A grand gesture inspires me. Brad Swift of Portland Bee Balm has a noble problem, the kind that comes from daring grand gestures. Like so many, he’s grown his small business by pretty much doing it all. He likes that he’s in control—and it makes sense to me: he birthed his baby by pursuing a new love, beekeeping. A smidgen of startup cash later and over 70 stores carry his homemade-by-beekeepers balm.
Here’s the noble problem; today Brad’s life reads like a nightmare. Should he continue making his display cases by hand? Does he have enough help to fill orders? What about inventing new flavors? How does he make more sales and scale up production?
I have mucho respect for Portland Bee Balm, bootstrapping their way to success. That journey is personal. It reminded me of my experience with another local, the MerryHempsters of Eugene. Here’s the lagniappe. I’d never heard of them and organic, vegan, sustainable lip balm wasn’t even on my mind in 2007. I was searching for inexpensive items that might be uber-attractive to college students. The Hempsters wanted online sales; owner Gerry Shapiro would tell me later that trying to grow by placing his product in stores had exhausted his time and his pocketbook.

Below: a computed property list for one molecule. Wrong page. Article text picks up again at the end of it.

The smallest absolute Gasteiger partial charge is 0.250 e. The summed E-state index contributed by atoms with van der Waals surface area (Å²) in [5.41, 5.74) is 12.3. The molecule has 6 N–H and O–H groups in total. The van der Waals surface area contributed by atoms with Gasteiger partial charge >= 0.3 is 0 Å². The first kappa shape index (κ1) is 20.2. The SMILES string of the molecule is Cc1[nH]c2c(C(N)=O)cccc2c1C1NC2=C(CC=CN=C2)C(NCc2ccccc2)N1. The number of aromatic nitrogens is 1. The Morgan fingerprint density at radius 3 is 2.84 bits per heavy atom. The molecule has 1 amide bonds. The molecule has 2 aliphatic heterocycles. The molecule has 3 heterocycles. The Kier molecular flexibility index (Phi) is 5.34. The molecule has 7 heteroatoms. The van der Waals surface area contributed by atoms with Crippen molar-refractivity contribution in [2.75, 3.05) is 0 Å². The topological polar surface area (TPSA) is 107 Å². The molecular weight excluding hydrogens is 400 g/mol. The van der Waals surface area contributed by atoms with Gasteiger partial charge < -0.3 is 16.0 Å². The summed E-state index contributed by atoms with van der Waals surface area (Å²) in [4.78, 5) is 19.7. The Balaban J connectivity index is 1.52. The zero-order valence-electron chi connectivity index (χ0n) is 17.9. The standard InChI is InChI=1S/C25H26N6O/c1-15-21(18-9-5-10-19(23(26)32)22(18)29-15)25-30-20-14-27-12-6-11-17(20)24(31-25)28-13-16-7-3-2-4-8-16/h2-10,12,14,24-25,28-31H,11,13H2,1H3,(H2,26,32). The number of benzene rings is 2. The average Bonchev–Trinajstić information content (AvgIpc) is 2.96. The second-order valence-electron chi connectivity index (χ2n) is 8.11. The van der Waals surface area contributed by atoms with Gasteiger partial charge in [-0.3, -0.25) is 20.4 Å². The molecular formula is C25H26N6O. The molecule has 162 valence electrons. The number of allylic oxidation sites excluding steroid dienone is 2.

The promo featured a tube of organic orange hemp lip balm as a free gift to any student who would sell their old textbook to this niche site. Each tube cost a dollar. One year later the company I served had doubled, adding more than ten million dollars in new sales of used textbooks online. Fast forward and I’m part of Ideagility today, helping smart, small and medium sized businesses affordably explode by being found online. I wasn’t thinking about that in 2007. We were just tickled, Gerry and the Merry and I, to find each other without going to the store.